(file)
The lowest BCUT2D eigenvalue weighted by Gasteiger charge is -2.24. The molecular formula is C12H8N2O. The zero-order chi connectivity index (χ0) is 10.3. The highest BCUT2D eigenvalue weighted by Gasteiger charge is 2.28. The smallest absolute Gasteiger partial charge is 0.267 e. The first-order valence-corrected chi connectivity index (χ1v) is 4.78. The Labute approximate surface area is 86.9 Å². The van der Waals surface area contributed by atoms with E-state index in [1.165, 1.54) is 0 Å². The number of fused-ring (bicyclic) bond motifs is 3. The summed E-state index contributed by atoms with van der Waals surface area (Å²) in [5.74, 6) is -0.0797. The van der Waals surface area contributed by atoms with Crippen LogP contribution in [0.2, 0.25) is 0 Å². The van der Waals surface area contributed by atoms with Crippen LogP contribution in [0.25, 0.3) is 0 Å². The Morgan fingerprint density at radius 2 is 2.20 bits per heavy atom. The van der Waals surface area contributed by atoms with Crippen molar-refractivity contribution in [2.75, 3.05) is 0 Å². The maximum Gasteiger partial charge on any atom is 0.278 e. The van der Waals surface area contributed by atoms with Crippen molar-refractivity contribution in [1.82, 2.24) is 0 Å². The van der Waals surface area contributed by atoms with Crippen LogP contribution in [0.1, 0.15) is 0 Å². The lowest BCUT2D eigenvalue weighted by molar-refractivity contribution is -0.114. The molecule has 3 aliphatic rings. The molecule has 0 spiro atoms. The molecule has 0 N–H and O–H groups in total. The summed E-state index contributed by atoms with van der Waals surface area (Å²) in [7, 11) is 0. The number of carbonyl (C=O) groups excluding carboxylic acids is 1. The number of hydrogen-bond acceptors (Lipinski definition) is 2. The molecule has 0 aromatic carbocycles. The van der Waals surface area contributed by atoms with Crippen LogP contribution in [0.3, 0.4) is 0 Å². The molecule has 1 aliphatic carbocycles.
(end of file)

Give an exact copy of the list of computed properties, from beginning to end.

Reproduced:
The lowest BCUT2D eigenvalue weighted by Gasteiger charge is -2.24. The molecular formula is C12H8N2O. The zero-order chi connectivity index (χ0) is 10.3. The highest BCUT2D eigenvalue weighted by Gasteiger charge is 2.28. The smallest absolute Gasteiger partial charge is 0.267 e. The first-order valence-corrected chi connectivity index (χ1v) is 4.78. The Labute approximate surface area is 86.9 Å². The van der Waals surface area contributed by atoms with E-state index in [1.165, 1.54) is 0 Å². The number of fused-ring (bicyclic) bond motifs is 3. The summed E-state index contributed by atoms with van der Waals surface area (Å²) in [5.74, 6) is -0.0797. The van der Waals surface area contributed by atoms with Crippen LogP contribution in [0.2, 0.25) is 0 Å². The van der Waals surface area contributed by atoms with Crippen LogP contribution in [0.25, 0.3) is 0 Å². The Morgan fingerprint density at radius 2 is 2.20 bits per heavy atom. The van der Waals surface area contributed by atoms with Crippen molar-refractivity contribution in [2.75, 3.05) is 0 Å². The maximum Gasteiger partial charge on any atom is 0.278 e. The van der Waals surface area contributed by atoms with Crippen molar-refractivity contribution in [1.82, 2.24) is 0 Å². The van der Waals surface area contributed by atoms with Crippen LogP contribution in [0.1, 0.15) is 0 Å². The lowest BCUT2D eigenvalue weighted by molar-refractivity contribution is -0.114. The molecule has 3 aliphatic rings. The molecule has 0 spiro atoms. The molecule has 0 N–H and O–H groups in total. The summed E-state index contributed by atoms with van der Waals surface area (Å²) in [7, 11) is 0. The number of carbonyl (C=O) groups excluding carboxylic acids is 1. The number of hydrogen-bond acceptors (Lipinski definition) is 2. The molecule has 0 aromatic carbocycles. The van der Waals surface area contributed by atoms with Crippen LogP contribution in [0.3, 0.4) is 0 Å². The molecule has 1 aliphatic carbocycles.